Nissan Primera

This new Primera is probably the last Nissan designed without the involvement of Renault. Nissan started developing it in early 98, just before the French company acquired 34% of the then-Japanese no. 2. In just 3 exact years, the new Primera went on sale in Japan. A year later, production will be spread to the Sunderland plant in UK and, surprisingly, Nissan boss Carlos Ghosn promised it will invade the great USA mono-market as well. See, the new Primera will be a world car thus no longer a European-biased car as its 2 predecessors were. Also unlike its predecessors, it was developed mainly in Japan, without undergoing extensive test program and tuning work at Nurburgring. This may imply .... 

The exterior design, however, was responsible by the Brussels studio of Nissan Europe, based on the Fusion concept car. This is a clever decision because Japan is really lack of design talents these days. First look at the new Primera is really eye-opening - the near-monospace shape is surprisingly pure and neat, with edge-cutting lines running across the sides of the car. The whole roof is an arc - obviously limiting rear headroom - even more so than Audi A6, sending a clear message, "I belongs to the 21st Century !" For the first time, the Nissan logo and a decent corporate grille merge flawlessly into the nose and in concordance with the stylish headlights. Expect this grille will appear in other family members in the future.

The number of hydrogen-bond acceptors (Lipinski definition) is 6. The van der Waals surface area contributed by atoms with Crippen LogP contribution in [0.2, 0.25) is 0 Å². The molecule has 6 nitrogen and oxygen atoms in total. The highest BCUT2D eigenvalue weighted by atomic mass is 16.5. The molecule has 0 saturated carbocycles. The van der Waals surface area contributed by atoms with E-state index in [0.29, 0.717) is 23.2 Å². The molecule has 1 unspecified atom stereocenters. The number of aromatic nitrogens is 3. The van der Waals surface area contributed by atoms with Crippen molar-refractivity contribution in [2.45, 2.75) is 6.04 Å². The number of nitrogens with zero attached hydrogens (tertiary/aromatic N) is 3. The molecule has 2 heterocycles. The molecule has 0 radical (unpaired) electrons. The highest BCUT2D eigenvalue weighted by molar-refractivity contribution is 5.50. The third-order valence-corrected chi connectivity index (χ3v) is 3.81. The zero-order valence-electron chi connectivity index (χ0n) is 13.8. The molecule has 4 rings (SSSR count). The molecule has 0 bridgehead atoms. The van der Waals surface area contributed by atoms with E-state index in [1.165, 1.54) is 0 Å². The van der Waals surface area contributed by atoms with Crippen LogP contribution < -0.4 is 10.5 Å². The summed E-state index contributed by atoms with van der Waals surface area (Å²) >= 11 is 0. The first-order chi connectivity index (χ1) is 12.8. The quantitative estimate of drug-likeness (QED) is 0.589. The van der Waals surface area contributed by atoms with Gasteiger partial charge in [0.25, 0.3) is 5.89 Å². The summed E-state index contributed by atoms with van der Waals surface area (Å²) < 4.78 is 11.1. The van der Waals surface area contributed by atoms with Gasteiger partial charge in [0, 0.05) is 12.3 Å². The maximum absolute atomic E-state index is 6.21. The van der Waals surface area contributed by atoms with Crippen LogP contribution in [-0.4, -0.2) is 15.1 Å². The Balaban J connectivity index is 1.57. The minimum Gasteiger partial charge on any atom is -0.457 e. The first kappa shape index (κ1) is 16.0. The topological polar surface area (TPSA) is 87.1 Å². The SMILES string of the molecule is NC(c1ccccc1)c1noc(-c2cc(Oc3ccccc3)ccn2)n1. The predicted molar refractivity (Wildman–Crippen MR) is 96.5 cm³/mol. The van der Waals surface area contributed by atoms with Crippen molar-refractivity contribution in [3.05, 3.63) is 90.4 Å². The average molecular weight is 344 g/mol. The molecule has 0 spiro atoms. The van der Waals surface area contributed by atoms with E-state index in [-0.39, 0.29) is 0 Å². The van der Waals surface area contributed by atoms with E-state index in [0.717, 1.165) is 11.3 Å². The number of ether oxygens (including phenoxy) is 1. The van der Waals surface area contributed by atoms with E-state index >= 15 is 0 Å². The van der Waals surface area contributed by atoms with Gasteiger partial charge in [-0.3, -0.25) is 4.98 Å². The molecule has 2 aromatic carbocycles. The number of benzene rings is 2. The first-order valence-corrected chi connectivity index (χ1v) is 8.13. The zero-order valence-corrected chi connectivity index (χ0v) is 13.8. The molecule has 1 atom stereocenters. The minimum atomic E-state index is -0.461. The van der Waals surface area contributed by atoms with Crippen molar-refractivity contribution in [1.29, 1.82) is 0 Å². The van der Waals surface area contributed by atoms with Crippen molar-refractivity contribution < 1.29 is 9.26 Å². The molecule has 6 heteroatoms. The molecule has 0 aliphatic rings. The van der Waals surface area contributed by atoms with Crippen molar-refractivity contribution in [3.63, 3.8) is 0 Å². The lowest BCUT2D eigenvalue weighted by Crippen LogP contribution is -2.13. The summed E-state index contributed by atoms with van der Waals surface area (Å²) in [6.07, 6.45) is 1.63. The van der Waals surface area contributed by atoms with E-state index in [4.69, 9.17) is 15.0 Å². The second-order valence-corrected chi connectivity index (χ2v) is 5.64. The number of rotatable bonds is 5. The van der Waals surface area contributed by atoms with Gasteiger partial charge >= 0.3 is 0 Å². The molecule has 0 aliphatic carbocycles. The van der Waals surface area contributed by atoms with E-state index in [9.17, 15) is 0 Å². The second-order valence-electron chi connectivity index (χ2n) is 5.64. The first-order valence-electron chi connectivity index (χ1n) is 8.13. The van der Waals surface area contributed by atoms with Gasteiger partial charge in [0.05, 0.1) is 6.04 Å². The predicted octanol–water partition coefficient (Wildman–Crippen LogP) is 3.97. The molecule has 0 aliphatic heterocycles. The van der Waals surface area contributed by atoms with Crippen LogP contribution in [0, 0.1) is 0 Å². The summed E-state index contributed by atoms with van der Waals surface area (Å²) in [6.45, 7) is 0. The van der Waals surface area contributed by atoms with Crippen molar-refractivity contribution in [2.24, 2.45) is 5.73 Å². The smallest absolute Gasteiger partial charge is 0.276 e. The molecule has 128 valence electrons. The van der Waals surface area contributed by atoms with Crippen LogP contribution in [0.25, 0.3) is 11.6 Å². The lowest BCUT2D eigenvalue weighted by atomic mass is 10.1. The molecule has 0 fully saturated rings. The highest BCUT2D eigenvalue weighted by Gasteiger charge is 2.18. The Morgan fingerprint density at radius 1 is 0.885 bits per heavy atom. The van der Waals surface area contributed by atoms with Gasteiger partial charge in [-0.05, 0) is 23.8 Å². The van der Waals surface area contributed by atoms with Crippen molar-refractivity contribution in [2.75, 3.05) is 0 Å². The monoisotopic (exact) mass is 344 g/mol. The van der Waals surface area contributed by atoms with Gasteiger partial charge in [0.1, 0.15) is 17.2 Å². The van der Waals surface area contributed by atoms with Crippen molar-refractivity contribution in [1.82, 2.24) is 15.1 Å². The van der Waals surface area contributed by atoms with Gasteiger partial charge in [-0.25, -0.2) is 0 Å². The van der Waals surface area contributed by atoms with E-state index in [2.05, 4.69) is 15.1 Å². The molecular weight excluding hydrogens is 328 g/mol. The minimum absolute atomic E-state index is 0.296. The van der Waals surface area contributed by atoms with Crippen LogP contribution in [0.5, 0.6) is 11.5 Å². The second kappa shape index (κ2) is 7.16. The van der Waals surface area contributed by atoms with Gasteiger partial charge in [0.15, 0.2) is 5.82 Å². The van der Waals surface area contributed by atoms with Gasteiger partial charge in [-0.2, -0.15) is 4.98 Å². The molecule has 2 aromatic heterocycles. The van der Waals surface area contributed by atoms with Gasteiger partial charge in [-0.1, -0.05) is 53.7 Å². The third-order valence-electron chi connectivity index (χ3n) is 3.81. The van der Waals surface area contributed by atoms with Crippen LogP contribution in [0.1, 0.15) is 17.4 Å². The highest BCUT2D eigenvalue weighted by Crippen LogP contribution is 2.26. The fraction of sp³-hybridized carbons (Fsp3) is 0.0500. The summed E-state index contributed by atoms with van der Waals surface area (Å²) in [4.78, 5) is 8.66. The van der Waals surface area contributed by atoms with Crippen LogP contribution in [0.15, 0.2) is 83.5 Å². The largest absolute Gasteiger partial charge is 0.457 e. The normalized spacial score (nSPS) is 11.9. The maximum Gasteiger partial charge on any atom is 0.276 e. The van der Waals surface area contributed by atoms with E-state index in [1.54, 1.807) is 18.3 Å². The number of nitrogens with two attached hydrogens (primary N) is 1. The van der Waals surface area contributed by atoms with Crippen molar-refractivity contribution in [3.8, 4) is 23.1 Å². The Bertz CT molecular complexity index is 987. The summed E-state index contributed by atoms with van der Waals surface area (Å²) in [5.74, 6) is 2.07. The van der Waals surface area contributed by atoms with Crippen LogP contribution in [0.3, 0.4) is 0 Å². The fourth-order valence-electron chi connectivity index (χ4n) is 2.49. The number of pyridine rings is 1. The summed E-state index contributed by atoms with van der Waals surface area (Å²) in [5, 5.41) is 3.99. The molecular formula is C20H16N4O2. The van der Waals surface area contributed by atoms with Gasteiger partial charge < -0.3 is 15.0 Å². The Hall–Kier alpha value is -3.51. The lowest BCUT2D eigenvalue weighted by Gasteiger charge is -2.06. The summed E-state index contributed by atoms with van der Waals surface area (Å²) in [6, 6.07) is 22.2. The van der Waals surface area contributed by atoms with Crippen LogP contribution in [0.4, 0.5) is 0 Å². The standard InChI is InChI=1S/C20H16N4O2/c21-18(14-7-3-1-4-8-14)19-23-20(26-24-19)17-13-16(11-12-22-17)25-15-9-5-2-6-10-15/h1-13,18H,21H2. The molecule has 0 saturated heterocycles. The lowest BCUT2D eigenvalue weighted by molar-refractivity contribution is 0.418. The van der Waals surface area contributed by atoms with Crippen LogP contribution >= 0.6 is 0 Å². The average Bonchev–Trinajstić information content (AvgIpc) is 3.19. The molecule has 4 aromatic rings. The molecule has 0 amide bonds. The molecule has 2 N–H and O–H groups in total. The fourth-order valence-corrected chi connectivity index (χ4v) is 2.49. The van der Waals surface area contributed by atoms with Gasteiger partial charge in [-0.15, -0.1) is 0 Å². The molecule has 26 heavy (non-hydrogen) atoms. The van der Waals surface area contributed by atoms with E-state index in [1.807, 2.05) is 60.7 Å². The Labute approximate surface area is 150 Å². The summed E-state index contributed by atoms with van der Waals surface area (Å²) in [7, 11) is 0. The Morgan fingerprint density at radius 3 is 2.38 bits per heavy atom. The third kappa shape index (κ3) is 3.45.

While admiring its determination to differ, I am not a big fan of such radical shape. Basically, I always feel cars with low shoulder lines and big windows more beautiful. However, the trend of car design is shifting towards this kind of fat-looking shape, so we cannot blame Nissan. What I want to point out is that the high trailing edge of bonnet (a common problem of any monospace) deteriorates forward visibility while the high boot also worsen rearward vision.  

The cockpit was designed in Japan. Like Tino MPV, it is a revolutionary design that worth admiration from the Western. First of all, the dash is wrap-around by the plastic extending from doors, creating a UFO-rivaling sense of special. All three instrument gauges locate over the center console instead of driver’s side, sheltering by a stylish arc of plastic. The console is simple yet ground-breaking, it consists of a 7-inch LCD and a control panel which controls air-conditioning, audio, DVD navigation and other equipment. The whole dashboard design is not unlike Renault Avantime, just more beautifully executed. Nevertheless, plastic quality could be better. 

The new Primera has stretched wheelbase by 80mm and width by 65mm, but it is still smaller than new generation of European rivals. This is not without a reason: if it were larger, it would have overlapped with the new Altima and Cefiro. Moreover, keeping it smaller and simpler may position it against the higher spec. C-segment cars, say VW Golf and Honda Civic. In fact, the smaller Sentra / Almera / Sunny is not spacious enough to rival many C-segment opponents, so maybe Primera will help up to certain extent. Nevertheless, the space-saving rear suspensions contribute to good rear legroom, although the sloping roof limit headroom. All passengers sit higher, in addition to thinner door sills, getting in and out becomes more natural in movement.